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The Unearned Income Tax Credit

It’s that time of the year again when each of us makes the most valiant attempt to eschew the social contract. For some, this means a hefty reward for hiding money in offshore accounts. For the rest of us, it means forking over a portion of our incomes for the sake of the social structures we have collectively agreed to maintain through the public trust. For those outside the United States who don’t know, tomorrow is tax day.

Nearly every year, and certainly every election cycle, there is a national discussion of the tax code. The chorus is always the same: despite nearly all economic reasoning to the contrary, conservatives want a flat tax rate and to eliminate the estate tax (which they call the “death tax,” much to the chagrin of heavy metal bands who totally missed out on that band name). Conspicuously absent from these often grating conversations is the greatest asset to campaign donors to all the party in Congress: The capital gains tax.

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World Protests: Listening to Grievances on a Global Scale

From the Arab Spring to the Occupy Movement and beyond, protests have increased around the world in recent years. One of our colleagues at the New School for Social Research, Mohamed Berrada, has co-authored a paper that highlights exactly this trend. The paper profiles the motivations, participants, tactics, size, and oppositions of protests around the world from January 2006 to July 2013 and urges world leaders to listen to the demands of protestors. In service of this goal, the paper was presented to a selection of delegates working on the post-2015 development goals at the United Nations.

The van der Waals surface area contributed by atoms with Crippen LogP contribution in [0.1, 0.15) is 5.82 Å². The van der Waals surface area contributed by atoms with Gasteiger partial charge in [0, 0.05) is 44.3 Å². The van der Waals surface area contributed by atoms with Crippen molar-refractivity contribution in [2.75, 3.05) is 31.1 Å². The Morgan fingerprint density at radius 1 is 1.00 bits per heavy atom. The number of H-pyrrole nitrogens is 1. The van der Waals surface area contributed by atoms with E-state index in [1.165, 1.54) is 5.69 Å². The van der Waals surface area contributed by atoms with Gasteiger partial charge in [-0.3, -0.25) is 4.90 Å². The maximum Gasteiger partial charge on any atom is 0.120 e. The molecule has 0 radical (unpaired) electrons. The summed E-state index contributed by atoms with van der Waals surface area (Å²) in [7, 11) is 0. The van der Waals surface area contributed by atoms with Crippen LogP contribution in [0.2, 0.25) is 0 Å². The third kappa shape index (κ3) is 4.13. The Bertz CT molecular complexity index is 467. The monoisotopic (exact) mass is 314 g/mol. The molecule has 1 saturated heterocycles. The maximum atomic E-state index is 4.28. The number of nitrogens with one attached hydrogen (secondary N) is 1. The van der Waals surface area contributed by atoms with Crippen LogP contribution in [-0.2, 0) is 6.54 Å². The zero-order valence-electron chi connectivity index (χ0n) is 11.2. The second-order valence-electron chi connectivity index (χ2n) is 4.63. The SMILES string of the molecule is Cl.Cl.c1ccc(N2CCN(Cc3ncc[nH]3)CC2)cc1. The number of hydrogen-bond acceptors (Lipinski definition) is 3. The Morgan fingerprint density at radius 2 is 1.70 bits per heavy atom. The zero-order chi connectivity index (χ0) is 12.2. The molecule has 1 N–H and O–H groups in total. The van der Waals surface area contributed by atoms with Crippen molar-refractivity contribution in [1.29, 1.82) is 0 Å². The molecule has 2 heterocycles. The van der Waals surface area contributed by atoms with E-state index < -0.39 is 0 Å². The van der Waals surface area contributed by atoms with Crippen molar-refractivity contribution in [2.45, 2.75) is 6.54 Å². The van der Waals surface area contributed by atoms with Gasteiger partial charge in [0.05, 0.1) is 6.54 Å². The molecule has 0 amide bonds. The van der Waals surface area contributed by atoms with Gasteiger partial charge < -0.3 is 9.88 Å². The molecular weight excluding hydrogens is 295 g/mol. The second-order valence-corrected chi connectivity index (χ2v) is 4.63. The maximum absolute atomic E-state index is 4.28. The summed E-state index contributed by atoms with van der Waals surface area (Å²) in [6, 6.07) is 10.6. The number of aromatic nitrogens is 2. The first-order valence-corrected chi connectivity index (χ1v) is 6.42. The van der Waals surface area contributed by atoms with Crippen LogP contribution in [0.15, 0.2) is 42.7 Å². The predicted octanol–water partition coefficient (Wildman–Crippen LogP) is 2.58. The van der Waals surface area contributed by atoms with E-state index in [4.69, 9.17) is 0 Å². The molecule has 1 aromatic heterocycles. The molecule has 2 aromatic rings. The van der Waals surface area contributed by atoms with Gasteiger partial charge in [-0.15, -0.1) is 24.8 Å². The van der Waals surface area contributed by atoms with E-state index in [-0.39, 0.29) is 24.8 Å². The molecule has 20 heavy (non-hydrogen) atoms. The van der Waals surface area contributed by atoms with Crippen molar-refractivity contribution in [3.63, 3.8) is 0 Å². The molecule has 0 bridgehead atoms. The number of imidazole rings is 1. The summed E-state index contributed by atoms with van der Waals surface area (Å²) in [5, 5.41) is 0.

The paper, published by the Initiative for Policy Dialogue at Columbia University and the Friedrich-Ebert-Stiftung New York Office, is available here:

http://policydialogue.org/files/publications/World_Protests_2006-2013-Final.pdf

The executive summary:

http://policydialogue.org/files/publications/World_Protests_2006-2013_Executive_Summary.pdf

About the Authors:
Director of the Global Social Justice Program at the Initiative for Policy Dialogue, Columbia University
Senior Policy Analyst at the Friedrich-Ebert-Stiftung New York Bureau
Mohamed Berrada
Research Assistant at the Initiative for Policy Dialogue
Hernán Cortés
Research Assistant at the Friedrich-Ebert-Stiftung New York Office
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The Conservative Case Against Single Mothers